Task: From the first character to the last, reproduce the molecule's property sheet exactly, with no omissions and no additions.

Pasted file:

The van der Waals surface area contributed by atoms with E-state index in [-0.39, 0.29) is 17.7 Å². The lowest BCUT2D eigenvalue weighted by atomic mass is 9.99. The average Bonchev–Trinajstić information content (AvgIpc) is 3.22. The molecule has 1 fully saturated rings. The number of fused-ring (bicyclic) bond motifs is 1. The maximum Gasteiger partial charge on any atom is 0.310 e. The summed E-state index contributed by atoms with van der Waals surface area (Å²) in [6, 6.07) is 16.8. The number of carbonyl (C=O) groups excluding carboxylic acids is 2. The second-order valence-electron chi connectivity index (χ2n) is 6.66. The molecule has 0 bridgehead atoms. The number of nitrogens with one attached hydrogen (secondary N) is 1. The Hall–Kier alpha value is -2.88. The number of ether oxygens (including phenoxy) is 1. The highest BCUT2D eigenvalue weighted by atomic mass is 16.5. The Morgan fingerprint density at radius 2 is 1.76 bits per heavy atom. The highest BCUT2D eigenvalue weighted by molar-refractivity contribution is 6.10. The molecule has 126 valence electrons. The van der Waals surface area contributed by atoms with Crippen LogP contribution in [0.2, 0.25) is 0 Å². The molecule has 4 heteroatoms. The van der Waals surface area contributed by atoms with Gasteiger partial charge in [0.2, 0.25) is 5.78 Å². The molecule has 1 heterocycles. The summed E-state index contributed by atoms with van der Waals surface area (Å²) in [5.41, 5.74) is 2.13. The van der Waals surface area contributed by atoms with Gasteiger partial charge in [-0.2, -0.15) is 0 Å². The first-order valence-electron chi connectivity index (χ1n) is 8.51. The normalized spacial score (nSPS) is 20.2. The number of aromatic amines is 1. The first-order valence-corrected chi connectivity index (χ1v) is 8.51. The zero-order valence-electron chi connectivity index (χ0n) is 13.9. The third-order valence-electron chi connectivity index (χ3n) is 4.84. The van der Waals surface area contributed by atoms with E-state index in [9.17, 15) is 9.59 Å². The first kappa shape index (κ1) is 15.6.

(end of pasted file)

The van der Waals surface area contributed by atoms with E-state index in [-0.39, 0.29) is 17.7 Å². The lowest BCUT2D eigenvalue weighted by atomic mass is 9.99. The average Bonchev–Trinajstić information content (AvgIpc) is 3.22. The molecule has 1 fully saturated rings. The number of fused-ring (bicyclic) bond motifs is 1. The maximum Gasteiger partial charge on any atom is 0.310 e. The summed E-state index contributed by atoms with van der Waals surface area (Å²) in [6, 6.07) is 16.8. The number of carbonyl (C=O) groups excluding carboxylic acids is 2. The second-order valence-electron chi connectivity index (χ2n) is 6.66. The molecule has 0 bridgehead atoms. The number of nitrogens with one attached hydrogen (secondary N) is 1. The Hall–Kier alpha value is -2.88. The number of ether oxygens (including phenoxy) is 1. The highest BCUT2D eigenvalue weighted by atomic mass is 16.5. The Morgan fingerprint density at radius 2 is 1.76 bits per heavy atom. The highest BCUT2D eigenvalue weighted by molar-refractivity contribution is 6.10. The molecule has 126 valence electrons. The van der Waals surface area contributed by atoms with Crippen LogP contribution in [0.2, 0.25) is 0 Å². The molecule has 4 heteroatoms. The van der Waals surface area contributed by atoms with Gasteiger partial charge in [0.2, 0.25) is 5.78 Å². The molecule has 1 heterocycles. The summed E-state index contributed by atoms with van der Waals surface area (Å²) in [5.41, 5.74) is 2.13. The van der Waals surface area contributed by atoms with Gasteiger partial charge in [-0.2, -0.15) is 0 Å². The first-order valence-electron chi connectivity index (χ1n) is 8.51. The normalized spacial score (nSPS) is 20.2. The number of aromatic amines is 1. The first-order valence-corrected chi connectivity index (χ1v) is 8.51. The zero-order valence-electron chi connectivity index (χ0n) is 13.9. The third-order valence-electron chi connectivity index (χ3n) is 4.84. The van der Waals surface area contributed by atoms with E-state index in [9.17, 15) is 9.59 Å². The first kappa shape index (κ1) is 15.6.